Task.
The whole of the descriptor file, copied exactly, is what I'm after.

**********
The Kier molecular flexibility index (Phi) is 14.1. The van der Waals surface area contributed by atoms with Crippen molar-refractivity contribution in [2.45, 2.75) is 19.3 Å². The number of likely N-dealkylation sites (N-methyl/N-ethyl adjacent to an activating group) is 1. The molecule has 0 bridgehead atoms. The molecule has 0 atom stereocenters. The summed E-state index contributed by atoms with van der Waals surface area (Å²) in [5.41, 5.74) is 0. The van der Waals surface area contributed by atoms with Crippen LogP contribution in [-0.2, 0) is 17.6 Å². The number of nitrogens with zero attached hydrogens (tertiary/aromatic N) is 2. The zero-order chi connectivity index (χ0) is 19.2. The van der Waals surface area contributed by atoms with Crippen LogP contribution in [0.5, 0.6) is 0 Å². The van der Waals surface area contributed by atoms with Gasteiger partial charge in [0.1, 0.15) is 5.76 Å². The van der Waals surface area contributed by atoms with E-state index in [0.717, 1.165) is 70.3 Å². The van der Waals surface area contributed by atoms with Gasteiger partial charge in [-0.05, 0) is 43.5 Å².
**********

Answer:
The Kier molecular flexibility index (Phi) is 14.1. The van der Waals surface area contributed by atoms with Crippen molar-refractivity contribution in [2.45, 2.75) is 19.3 Å². The number of likely N-dealkylation sites (N-methyl/N-ethyl adjacent to an activating group) is 1. The molecule has 0 bridgehead atoms. The molecule has 0 atom stereocenters. The summed E-state index contributed by atoms with van der Waals surface area (Å²) in [5.41, 5.74) is 0. The van der Waals surface area contributed by atoms with Crippen LogP contribution in [-0.2, 0) is 17.6 Å². The number of nitrogens with zero attached hydrogens (tertiary/aromatic N) is 2. The zero-order chi connectivity index (χ0) is 19.2. The van der Waals surface area contributed by atoms with Crippen LogP contribution in [0.5, 0.6) is 0 Å². The van der Waals surface area contributed by atoms with Gasteiger partial charge in [0.1, 0.15) is 5.76 Å². The van der Waals surface area contributed by atoms with E-state index in [0.717, 1.165) is 70.3 Å². The van der Waals surface area contributed by atoms with Gasteiger partial charge in [-0.05, 0) is 43.5 Å².